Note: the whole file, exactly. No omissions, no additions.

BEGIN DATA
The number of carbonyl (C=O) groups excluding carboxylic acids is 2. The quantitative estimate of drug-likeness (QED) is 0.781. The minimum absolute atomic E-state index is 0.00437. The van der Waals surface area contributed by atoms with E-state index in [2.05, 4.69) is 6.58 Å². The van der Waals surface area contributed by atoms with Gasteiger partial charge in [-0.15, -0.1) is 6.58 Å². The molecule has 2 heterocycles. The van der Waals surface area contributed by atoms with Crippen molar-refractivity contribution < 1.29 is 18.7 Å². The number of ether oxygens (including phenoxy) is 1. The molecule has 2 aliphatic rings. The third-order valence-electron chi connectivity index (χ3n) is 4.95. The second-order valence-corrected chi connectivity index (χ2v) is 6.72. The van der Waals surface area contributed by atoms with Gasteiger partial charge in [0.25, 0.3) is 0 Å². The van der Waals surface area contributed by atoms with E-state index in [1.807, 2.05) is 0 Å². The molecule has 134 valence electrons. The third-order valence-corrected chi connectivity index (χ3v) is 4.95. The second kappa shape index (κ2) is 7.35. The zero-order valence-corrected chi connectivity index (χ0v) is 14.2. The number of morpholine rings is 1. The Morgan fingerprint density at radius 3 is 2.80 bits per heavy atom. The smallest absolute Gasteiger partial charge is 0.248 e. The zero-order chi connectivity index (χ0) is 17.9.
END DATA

The number of carbonyl (C=O) groups excluding carboxylic acids is 2. The quantitative estimate of drug-likeness (QED) is 0.781. The minimum absolute atomic E-state index is 0.00437. The van der Waals surface area contributed by atoms with E-state index in [2.05, 4.69) is 6.58 Å². The van der Waals surface area contributed by atoms with Gasteiger partial charge in [-0.15, -0.1) is 6.58 Å². The molecule has 2 heterocycles. The van der Waals surface area contributed by atoms with Crippen molar-refractivity contribution < 1.29 is 18.7 Å². The number of ether oxygens (including phenoxy) is 1. The molecule has 2 aliphatic rings. The third-order valence-electron chi connectivity index (χ3n) is 4.95. The second-order valence-corrected chi connectivity index (χ2v) is 6.72. The van der Waals surface area contributed by atoms with Gasteiger partial charge in [0.25, 0.3) is 0 Å². The van der Waals surface area contributed by atoms with E-state index in [1.807, 2.05) is 0 Å². The molecule has 134 valence electrons. The third-order valence-corrected chi connectivity index (χ3v) is 4.95. The second kappa shape index (κ2) is 7.35. The zero-order valence-corrected chi connectivity index (χ0v) is 14.2. The number of morpholine rings is 1. The Morgan fingerprint density at radius 3 is 2.80 bits per heavy atom. The smallest absolute Gasteiger partial charge is 0.248 e. The zero-order chi connectivity index (χ0) is 17.9.